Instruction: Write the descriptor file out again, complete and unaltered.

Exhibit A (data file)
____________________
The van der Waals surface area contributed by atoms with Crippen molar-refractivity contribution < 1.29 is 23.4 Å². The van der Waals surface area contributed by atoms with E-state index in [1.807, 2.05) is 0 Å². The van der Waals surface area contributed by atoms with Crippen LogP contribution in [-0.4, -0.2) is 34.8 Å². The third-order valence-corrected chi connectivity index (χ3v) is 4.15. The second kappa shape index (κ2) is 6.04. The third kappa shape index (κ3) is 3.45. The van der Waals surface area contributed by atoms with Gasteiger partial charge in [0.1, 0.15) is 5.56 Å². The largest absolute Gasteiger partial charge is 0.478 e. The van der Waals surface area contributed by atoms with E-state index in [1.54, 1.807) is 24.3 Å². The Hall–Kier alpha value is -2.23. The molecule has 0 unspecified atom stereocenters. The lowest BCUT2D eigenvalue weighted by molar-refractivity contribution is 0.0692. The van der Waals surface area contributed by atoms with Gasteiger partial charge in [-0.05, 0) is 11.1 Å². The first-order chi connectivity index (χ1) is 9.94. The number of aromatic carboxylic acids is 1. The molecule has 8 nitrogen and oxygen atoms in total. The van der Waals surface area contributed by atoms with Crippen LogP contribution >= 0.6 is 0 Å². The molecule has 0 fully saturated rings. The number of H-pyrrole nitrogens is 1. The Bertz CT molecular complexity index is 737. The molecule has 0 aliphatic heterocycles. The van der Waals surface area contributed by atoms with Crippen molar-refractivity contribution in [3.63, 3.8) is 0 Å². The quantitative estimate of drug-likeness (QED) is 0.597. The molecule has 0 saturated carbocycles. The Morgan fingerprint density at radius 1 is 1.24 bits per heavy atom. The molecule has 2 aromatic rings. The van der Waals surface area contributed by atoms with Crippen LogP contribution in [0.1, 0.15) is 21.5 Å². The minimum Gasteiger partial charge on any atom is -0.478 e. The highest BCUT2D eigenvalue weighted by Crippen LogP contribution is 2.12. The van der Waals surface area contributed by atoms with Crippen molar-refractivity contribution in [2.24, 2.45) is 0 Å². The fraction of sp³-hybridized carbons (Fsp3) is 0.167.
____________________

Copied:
The van der Waals surface area contributed by atoms with Crippen molar-refractivity contribution < 1.29 is 23.4 Å². The van der Waals surface area contributed by atoms with E-state index in [1.807, 2.05) is 0 Å². The van der Waals surface area contributed by atoms with Crippen LogP contribution in [-0.4, -0.2) is 34.8 Å². The third-order valence-corrected chi connectivity index (χ3v) is 4.15. The second kappa shape index (κ2) is 6.04. The third kappa shape index (κ3) is 3.45. The van der Waals surface area contributed by atoms with Gasteiger partial charge in [0.1, 0.15) is 5.56 Å². The largest absolute Gasteiger partial charge is 0.478 e. The van der Waals surface area contributed by atoms with E-state index in [1.54, 1.807) is 24.3 Å². The Hall–Kier alpha value is -2.23. The molecule has 0 unspecified atom stereocenters. The lowest BCUT2D eigenvalue weighted by molar-refractivity contribution is 0.0692. The van der Waals surface area contributed by atoms with Gasteiger partial charge in [-0.05, 0) is 11.1 Å². The first-order chi connectivity index (χ1) is 9.94. The number of aromatic carboxylic acids is 1. The molecule has 8 nitrogen and oxygen atoms in total. The van der Waals surface area contributed by atoms with Crippen LogP contribution >= 0.6 is 0 Å². The molecule has 0 fully saturated rings. The number of H-pyrrole nitrogens is 1. The Bertz CT molecular complexity index is 737. The molecule has 0 aliphatic heterocycles. The van der Waals surface area contributed by atoms with Crippen molar-refractivity contribution in [3.63, 3.8) is 0 Å². The quantitative estimate of drug-likeness (QED) is 0.597. The molecule has 0 saturated carbocycles. The Morgan fingerprint density at radius 1 is 1.24 bits per heavy atom. The molecule has 2 aromatic rings. The van der Waals surface area contributed by atoms with Crippen LogP contribution in [0.1, 0.15) is 21.5 Å². The minimum Gasteiger partial charge on any atom is -0.478 e. The highest BCUT2D eigenvalue weighted by Crippen LogP contribution is 2.12. The van der Waals surface area contributed by atoms with Crippen molar-refractivity contribution in [2.24, 2.45) is 0 Å². The fraction of sp³-hybridized carbons (Fsp3) is 0.167.